Here are the main steps that I will cover;
Chef is a client-server technology where you install a development kit that includes required chef commands to work with the server. The server part is not mandatory if you are willing to work in local mode and store your recipes on your computer. However, in this post, I am going to use the hosted Chef environment which I'll explain later. Now let's get back to installing our development kit. I am using Ubuntu 16.04 for my client. Go to https://downloads.chef.io/chefdk and download the corresponding package to your computer.
Install the package with the following command
sudo dpkg -i chef_13.4.24-1_amd64.deb You can verify the installation by running the following command. It outputs 13.4.24 in my case.
As I mentioned earlier you can go without having a server but it is much better to have a centralized place for your configuration data, recipes and cookbooks so you can access them from anywhere and monitor your servers from the Chef server. In this scenario, I am going to use the hosted environment. First, create an account on https://manage.chef.io When you log into your account, the first thing to do is to create an organization. Choose a name as you like and proceed with the creation. The Chef server also provides a Starter Kit to make it easier to work with recipes and cookbooks. Download it from the left side menu by heading to Starter Kit > Download Starter Kit and unzip it. I am going to call this directory
When you are inside the chef-repo, you can validate your authentication to the Chef server by
knife client list If it outputs <your-organization-name>-validator, that means you are successfully authenticated to the Chef server.
chef generate cookbook cookbooks/apacheYou can verify the cookbook is created with;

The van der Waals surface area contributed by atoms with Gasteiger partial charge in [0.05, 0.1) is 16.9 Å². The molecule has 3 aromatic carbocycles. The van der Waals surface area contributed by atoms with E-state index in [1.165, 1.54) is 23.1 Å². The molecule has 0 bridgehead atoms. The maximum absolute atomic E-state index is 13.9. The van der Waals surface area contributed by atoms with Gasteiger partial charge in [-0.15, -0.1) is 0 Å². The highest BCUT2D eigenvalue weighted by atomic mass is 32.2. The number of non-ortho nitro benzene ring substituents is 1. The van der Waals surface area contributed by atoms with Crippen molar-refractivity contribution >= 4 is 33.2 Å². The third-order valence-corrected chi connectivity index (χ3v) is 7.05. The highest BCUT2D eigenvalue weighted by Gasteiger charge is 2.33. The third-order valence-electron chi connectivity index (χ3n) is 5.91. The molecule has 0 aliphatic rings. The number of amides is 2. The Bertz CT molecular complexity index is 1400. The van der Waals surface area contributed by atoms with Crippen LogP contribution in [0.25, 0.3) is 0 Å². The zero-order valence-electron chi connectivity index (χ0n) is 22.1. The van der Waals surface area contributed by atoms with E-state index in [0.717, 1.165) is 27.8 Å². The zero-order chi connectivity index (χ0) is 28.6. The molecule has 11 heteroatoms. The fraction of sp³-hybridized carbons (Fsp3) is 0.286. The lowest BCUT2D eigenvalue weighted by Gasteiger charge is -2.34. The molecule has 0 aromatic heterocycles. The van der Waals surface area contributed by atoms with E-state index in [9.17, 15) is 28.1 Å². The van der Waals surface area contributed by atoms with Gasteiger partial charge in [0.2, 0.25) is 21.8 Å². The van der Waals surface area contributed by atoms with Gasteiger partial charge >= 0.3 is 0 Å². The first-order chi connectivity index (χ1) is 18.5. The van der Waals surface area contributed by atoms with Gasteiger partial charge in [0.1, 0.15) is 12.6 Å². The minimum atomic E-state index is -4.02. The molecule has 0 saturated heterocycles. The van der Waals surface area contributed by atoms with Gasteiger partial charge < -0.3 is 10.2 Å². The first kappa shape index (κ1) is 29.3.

knife cookbook list -z-z specifies we are looking for local cookbooks. Now we can create our recipe with the following command;
chef generate recipe cookbooks/apache/ serverThis creates a recipe called server under cookbooks/apache folder. Now we are going to edit this server recipe to include our automation code. Edit the newly created server.rb file under cookbooks/apache/recipes and append the following code that will install and run apache on our target server.
package 'httpd' file '/var/www/html/index.html' do content '<h2>Hello world</h2>' end service 'httpd' do action [:start, :enable] endWhen this recipe runs, it will install and run the httpd service on our target server.
knife upload cookbooks/apacheNow you can verify if the cookbook is uploaded to Chef server by entering;
knife cookbook list
It is time to register our target server which will run the apache. I have an Oracle Linux 6.4 running in my Compute Cloud Service. To register the node, I need the public IP address of my node. This registering process is called bootstrapping in Chef.
On my client machine, I type the following to register my server. Note that this command also runs the server recipe which we have uploaded earlier. Don't forget to keep your current working directory at chef-repo.
knife bootstrap 22.214.171.124 -x opc -i priv.pem --sudo -N my_web_server -r "recipe[apache::server]"
You can also verify this in target server logs
Lastly, we can do a
curl localhost to see that apache is running properly and serving our files.
Imagine you have lots of servers to accomplish this same operation of installing and running apache server. This would be a very time-consuming task without an automation tool. Thus, tools like Chef enable us to manage our infrastructure with little effort. Chef has many other great features which are not covered here so please visit https://learn.chef.io/ for more. The VM I used for installing the server is hosted on Oracle IaaS. If you want to play with your own instances you can go to https://cloud.oracle.com/iaas request your free trial.